Cross-dressing lawyer Rob Moodie has lost an appeal against a
stinging Employment Court ruling that found he was
"vindictive" and "vengeful" to a former employee.
Dr Moodie accepted the Court of Appeal decision and conceded
there was little prospect of further appeals. But he blasted
the judiciary for sticking together over the ruling.
"It's the sort of decision that is issued out of the New
Zealand Court of Appeal all the time.
"Judges will not criticise each other."
In a decision released in June, Employment Court Judge Graeme
Colgan found Dr Moodie had unjustifiably dismissed former
employee Elizabeth Strachan and deliberately set out to ruin
her career - two years after the original hearing was held.
Dr Moodie - who is also known as Miss Alice and has been
known to wear Alice in Wonderland outfits to court - appealed
the decision on seven grounds, including the long delay for
the decision to be released, discrimination and bias.
In their decision - released today - Court of Appeal Justices
Mark O'Regan, Christine French and Raynor Asher said the
judge's decision to release his ruling two years after the
hearing was a matter for concern.
Ms Strachan made some inquiries about when a decision would
be released and Dr Moodie said this could have caused Judge
Colgan to decide in her favour to avoid criticism.
The justices said that speculation was "regrettable" with no
evidential basis, but the delay was "unacceptable".
Dr Moodie argued Judge Colgan's comment that it could be the
final case of his career was discriminatory against his age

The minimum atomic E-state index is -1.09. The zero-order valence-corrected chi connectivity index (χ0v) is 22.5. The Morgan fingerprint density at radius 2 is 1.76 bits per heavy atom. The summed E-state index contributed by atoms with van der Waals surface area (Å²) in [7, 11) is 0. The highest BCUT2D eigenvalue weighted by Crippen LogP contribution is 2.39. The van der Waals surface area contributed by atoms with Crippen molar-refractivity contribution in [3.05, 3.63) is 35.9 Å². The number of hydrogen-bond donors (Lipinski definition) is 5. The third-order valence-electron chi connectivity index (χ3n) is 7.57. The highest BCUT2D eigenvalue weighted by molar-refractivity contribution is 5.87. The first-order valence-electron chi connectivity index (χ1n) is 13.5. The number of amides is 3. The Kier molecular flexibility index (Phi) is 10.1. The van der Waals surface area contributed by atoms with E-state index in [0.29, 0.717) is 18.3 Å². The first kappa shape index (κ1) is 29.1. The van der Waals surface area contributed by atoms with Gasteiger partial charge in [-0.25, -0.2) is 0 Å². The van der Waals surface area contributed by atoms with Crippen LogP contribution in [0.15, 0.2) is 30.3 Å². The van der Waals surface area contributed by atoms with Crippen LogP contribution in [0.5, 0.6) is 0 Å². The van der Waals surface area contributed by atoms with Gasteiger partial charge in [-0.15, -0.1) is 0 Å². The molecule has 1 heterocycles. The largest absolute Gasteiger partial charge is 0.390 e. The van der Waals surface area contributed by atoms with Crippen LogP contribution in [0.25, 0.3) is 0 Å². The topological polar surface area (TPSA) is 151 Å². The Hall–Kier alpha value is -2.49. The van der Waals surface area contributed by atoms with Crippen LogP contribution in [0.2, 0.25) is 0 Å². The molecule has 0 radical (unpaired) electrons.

and revealed a bias against him.
He said the comments were "unfair, mistaken, unnecessary,
unreasonable, gratuitous, discriminated against the applicant
because of his age, and were calculated to lower his
professional and personal standing by casting him in the
light of being an old codger".
However, the justices said the judge's comments needed to be
seen in perspective.
"The judge did not use the term 'old codger' and we do not
think a reasonable reader would infer that the judge
considered that the applicant was an old codger."
Speaking today, Dr Moodie - who is in his 70s - said there
were no grounds to take his case any further.
The justices "didn't have the guts" to address the long delay
it took for the Employment Court ruling to be released, he
The decision was no surprise, but he wanted the ruling
because it would make up part of a book he was writing about
his "disillusionment" with the country's judiciary.
In a stinging rebuke in the original Employment Court
decision, Judge Colgan said Dr Moodie had impugned Ms
Strachan's reputation with the legal fraternity, and without
"It is difficult to imagine any more calculated, vindictive
and vengeful attack."
Judge Colgan said Dr Moodie had a "perverse desire to bring
about Ms Strachan's professional and personal ruination".
He ordered Dr Moodie to pay $57,989 in unpaid wages, $30,000
compensation and $2500 for refusing to provide a written
Ms Strachan began voluntarily working for Dr Moodie in late
2004/early 2005 to gain legal experience.
During 2005 there was an agreement between the pair for Ms
Strachan to share in the firm's profits.
Their relationship broke down the following year when Ms
Strachan discovered the practice - which she believed had run
on a pro bono basis - had made $700,000 from a police
Judge Colgan found Ms Strachan had been "misled and deceived"
by Dr Moodie.
Ms Strachan would not comment today but through her lawyer,
Peter Churchman, said she was relieved the case was finally